Family Fundamentals: Know your rights when bill collectors start calling (for September 2009)

September 11, 2009

We're behind on a few bills and are getting calls from bill collectors. What's the best way to handle them?

The best thing you can do is to know your rights. Part of the collector's job is to suggest ways for you to pay the debt in full. The collector may put the pressure on high to get you to agree to a plan, but you should know that you don't have to go along with a plan that doesn't make sense for your situation.

The Federal Trade Commission enforces the Fair Debt Collection Practices Act, which prohibits debt collectors from using abusive, unfair or deceptive practices. But what might seem abusive to you might be perfectly OK in the legal sense. To find out what's permitted and what's not, go to the commission's Web site at http://www.ftc.gov/bcp/ and search for "Debt Collection FAQs." Some of the behaviors that are unacceptable are:

  • Making threats of violence, harm or arrest if you don't pay the debt.
  • Using obscene or profane language.
  • Making repeated calls to annoy you.
  • Misrepresenting the amount you owe or who they work for.

 

You'll find even more information in a newly revised publication, "In Over Your Head" (Bulletin 891) from Ohio State University Extension. Besides outlining options when faced with a large amount of debt, it explains what you can expect from debt collectors and what you can do to stop harassment. The 35-page bulletin is available for free to download from OSU Extension's publications Web site, http://ohioline.osu.edu, or to purchase (for $5.25 plus tax and shipping) from Extension's online store, http://estore.osu-extension.org. Its suggestions include:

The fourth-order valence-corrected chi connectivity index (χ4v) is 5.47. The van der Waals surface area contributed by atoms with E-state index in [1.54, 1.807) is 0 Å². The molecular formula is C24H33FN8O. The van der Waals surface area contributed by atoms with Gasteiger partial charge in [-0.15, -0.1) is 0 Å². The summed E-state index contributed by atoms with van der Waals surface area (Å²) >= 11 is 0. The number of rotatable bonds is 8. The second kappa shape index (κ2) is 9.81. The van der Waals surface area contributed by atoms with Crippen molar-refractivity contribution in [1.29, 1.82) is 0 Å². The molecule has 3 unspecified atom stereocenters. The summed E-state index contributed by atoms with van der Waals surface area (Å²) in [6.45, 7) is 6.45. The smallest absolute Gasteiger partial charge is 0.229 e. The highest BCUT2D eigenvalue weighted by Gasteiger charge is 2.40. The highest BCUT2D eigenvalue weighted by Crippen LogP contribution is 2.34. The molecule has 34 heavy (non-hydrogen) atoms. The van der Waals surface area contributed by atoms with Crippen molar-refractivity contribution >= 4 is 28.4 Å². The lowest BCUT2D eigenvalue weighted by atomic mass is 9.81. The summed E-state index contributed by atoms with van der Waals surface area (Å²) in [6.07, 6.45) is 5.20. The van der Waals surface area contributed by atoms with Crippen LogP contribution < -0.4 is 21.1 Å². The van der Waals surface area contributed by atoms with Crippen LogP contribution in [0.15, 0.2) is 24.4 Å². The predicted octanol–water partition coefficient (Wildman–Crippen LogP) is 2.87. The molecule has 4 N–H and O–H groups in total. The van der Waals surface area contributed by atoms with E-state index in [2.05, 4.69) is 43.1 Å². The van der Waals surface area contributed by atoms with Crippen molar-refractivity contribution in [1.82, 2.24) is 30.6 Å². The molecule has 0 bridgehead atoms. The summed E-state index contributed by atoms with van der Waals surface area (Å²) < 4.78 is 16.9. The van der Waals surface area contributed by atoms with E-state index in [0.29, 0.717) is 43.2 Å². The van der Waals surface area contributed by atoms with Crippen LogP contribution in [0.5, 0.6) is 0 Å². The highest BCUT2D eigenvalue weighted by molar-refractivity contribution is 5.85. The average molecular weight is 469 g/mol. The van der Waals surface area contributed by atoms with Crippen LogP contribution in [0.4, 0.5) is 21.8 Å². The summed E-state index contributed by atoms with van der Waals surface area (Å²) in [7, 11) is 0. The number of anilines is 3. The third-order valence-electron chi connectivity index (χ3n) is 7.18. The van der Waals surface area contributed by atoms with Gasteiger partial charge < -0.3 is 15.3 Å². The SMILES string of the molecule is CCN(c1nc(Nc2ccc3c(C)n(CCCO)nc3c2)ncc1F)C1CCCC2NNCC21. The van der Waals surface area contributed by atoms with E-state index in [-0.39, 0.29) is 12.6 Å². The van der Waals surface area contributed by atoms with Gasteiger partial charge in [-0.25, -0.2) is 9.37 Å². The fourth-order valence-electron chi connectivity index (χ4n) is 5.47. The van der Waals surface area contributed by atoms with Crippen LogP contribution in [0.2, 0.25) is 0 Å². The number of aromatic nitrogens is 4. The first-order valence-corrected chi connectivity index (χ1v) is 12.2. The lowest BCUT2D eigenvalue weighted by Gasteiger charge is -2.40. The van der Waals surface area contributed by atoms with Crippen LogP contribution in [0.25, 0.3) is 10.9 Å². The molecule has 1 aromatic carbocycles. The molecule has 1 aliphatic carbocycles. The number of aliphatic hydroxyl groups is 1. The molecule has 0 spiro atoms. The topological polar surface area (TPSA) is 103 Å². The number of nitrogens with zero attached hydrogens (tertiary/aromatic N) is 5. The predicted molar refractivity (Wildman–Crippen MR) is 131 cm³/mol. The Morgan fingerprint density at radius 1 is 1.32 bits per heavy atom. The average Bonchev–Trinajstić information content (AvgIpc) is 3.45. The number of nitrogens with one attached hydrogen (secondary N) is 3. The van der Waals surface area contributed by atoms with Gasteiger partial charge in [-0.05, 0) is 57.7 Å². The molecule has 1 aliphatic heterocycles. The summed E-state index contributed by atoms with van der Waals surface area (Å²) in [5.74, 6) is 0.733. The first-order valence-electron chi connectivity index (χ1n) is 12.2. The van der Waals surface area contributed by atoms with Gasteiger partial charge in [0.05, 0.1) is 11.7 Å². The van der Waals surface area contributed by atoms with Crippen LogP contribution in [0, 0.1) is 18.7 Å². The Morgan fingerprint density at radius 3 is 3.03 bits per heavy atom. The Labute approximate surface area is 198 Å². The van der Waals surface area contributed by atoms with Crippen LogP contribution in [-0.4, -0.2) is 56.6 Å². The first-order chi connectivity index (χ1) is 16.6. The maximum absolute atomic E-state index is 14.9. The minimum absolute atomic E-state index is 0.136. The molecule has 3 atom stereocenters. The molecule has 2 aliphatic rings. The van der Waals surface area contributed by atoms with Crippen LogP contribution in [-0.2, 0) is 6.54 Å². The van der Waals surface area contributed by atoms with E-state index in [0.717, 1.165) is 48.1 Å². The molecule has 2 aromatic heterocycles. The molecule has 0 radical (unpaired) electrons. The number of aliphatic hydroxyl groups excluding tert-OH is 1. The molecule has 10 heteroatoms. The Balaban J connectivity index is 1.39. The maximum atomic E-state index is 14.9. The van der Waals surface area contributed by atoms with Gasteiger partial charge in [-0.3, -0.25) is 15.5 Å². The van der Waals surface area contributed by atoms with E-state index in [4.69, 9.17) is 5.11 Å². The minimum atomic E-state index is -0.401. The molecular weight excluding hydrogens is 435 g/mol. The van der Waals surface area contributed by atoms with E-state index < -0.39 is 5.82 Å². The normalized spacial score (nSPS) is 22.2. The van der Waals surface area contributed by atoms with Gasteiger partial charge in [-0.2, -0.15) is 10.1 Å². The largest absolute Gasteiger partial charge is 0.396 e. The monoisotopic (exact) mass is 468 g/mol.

• Don't succumb to pressure to pay low-priority bills if it means you won't be able to pay higher priority items such as your mortgage or rent, utilities, or food.
  • You may be asked to send a post-dated check to pay the debt. This isn't recommended, because you can't be certain you'll have the funds in your checking account to cover the payment. Bouncing a check will just make matters worse.
  • If you feel you are being harassed, write a "cease and desist" letter requesting that the collection agency stop calling you and detailing the objectionable behavior you have encountered. "In Over Your Head" includes a sample letter you can use as a template.

 

It's too late in your situation, but the best route to take is to contact a creditor as soon as you know you're going to have trouble paying a bill. It's best for all parties if you work with the creditor directly instead of through a collection agency -- remember, if a debt is turned over to an outside agency, the creditor has to pay a fee or a percentage of the amount recovered. It's more economical for a creditor to work with you directly on some kind of payment plan, or to be patient with you until your financial situation improves.

Family Fundamentals is a monthly column on family issues. It is a service of Ohio State University Extension and the Ohio Agricultural Research and Development Center. Send questions to Family Fundamentals, c/o Martha Filipic, 2021 Coffey Road, Columbus, OH 43210-1044, or filipic.3@cfaes.osu.edu.

Dear Subscriber: This column was reviewed by Chris Olinsky, family and consumer sciences educator for Ohio State University Extension.

 

Author(s): 
Martha Filipic
Source(s): 
Chris Olinsky